But even amid signs that the pendulum of education policy is swinging away from test-based accountability, Tennessee appears poised to continue its basic trajectory.

After all, given flexibility in the past, Tennessee has continued to stay the course on its testing policy. When Arne Duncan said states could delay the use of test scores in teacher evaluations during standards and testing transitions, Tennessee declined.

Test scores are set to return to their previous weight in teacher evaluations — 35 percent — within two years.

In addition to being committed — to the tune of $107 million over five years — to end-of-year testing that is required under federal law in third through eighth grades, Tennessee is looking for vendors for a new optional test for even younger students in the coming years.

"There’s always a healthy tension between accountability and … instructional freedom."Sara Heyburn, State Board of Education

And although McQueen has indicated that she supports her task force’s recommendations to reduce practice testing, the state remains committed to frequent, short benchmark tests for a program called Response to Instruction and Intervention, or RTI, that aims to help more students meet the state’s academic standards — and pass tests — by providing teachers with more data on students’ strengths and weaknesses.

State officials concede that current education policies might give footing to the “double message” theory described by Kail. But they’re counting on newer and better tests — the Common Core-aligned exams launching this year under the name TNReady — to resolve the tension.

“There’s always a healthy tension between accountability and … instructional freedom,” said Sara Heyburn, director of the State Board of Education and a former assistant state education commissioner who rolled out the teacher evaluation system. “I think it’s one of the reasons why it’s important to move toward tests that are authentic.”

For the new tests, “your test prep is great teaching and learning,” McQueen said earlier this year.

That’s not what teachers at Bailey in Nashville say they are experiencing. A year after making the largest math gains in the city, the school has changed significantly.

The leadership program that attracted many of the teachers to the school ended after its Race to the Top funding ran out. And when Sawyer moved to Denver, Colo., to head a school there, he took with him knowledge from state training sessions that helped teach him how to offer helpful feedback to his teachers.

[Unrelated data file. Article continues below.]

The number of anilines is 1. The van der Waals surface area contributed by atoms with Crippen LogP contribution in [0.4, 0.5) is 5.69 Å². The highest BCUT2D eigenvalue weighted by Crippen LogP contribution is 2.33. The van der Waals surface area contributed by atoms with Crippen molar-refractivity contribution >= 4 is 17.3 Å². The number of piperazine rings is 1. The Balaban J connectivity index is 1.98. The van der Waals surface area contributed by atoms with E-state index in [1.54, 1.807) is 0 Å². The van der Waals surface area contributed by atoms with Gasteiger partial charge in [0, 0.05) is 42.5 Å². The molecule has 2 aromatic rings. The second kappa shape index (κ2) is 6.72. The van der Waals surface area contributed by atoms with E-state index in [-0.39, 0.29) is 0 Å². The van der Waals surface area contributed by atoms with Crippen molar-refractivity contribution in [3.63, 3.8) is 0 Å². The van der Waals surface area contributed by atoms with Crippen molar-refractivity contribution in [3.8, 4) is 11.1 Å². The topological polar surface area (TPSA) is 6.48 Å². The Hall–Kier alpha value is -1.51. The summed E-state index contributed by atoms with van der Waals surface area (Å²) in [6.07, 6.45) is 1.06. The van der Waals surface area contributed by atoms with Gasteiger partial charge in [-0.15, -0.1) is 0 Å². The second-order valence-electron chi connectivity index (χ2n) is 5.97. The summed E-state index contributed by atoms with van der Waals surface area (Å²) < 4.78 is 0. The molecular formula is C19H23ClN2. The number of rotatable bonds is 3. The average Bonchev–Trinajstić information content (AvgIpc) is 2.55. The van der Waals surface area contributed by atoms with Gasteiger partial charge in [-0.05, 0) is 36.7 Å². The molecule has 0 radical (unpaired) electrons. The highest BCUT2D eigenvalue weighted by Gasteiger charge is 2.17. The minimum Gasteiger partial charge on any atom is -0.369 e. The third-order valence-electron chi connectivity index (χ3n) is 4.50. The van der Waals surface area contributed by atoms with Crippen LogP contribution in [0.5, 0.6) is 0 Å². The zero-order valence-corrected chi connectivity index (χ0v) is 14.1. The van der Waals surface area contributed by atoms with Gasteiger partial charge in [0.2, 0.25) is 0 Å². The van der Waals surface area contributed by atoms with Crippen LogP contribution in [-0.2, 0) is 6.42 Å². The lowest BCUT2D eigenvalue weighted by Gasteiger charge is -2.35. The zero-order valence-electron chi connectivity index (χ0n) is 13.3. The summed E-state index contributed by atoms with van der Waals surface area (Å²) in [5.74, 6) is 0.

Now, the school is adjusting its instruction once more, to make way for TNReady practice tests that Metro Nashville Schools is requiring this year. That leaves less time for the type of instruction officials and teachers agree is best.

“We just can’t teach things as deeply as we used to,” Wolfson said.

The argument that TNReady is a superior test that asks students to demonstrate more relevant skills than Tennessee’s old tests is little consolation for teachers at the school.

“It’s debilitating, because no matter how much you teach, no matter how much you incorporate differentiated learning, RTI — it’s still one test. One day,” Bradley said. “And that’s almost antithetical to the educational push they have right now.”

She added, “If the basic premise is that one or two tests show a student’s progress, we will never get better.”

Educator diversity

Aurora Public Schools’ principals more racially diverse this year, but district still lagging behind

File photo of kindergarten students at Laredo Elementary in Aurora.

In the most diverse city in Colorado, school district officials have struggled to hire and retain principals of color.

The issue isn’t unique to Aurora Public Schools. But one change made three years ago to how Aurora hires principals is now slowly increasing diversity among school leaders, officials say.

The revamped hiring process wasn’t aimed at increasing diversity, but rather at increasing quality and minimizing biased or preferential hiring decisions, officials say.

“Systems that are more likely to have bias are less likely to have diversity,” said John Youngquist, Aurora’s chief academic officer. “Systems that are engaging these kinds of processes that allow people to demonstrate behaviors they’ve practiced over time, are ones that allow those high quality candidates to get to the top. I know is this is a practice that increases the level of diversity.”

This fall, 10 percent of Aurora principals are black, and 14 percent are Hispanic, up from 9 percent that were black and 7 percent that were Hispanic last year.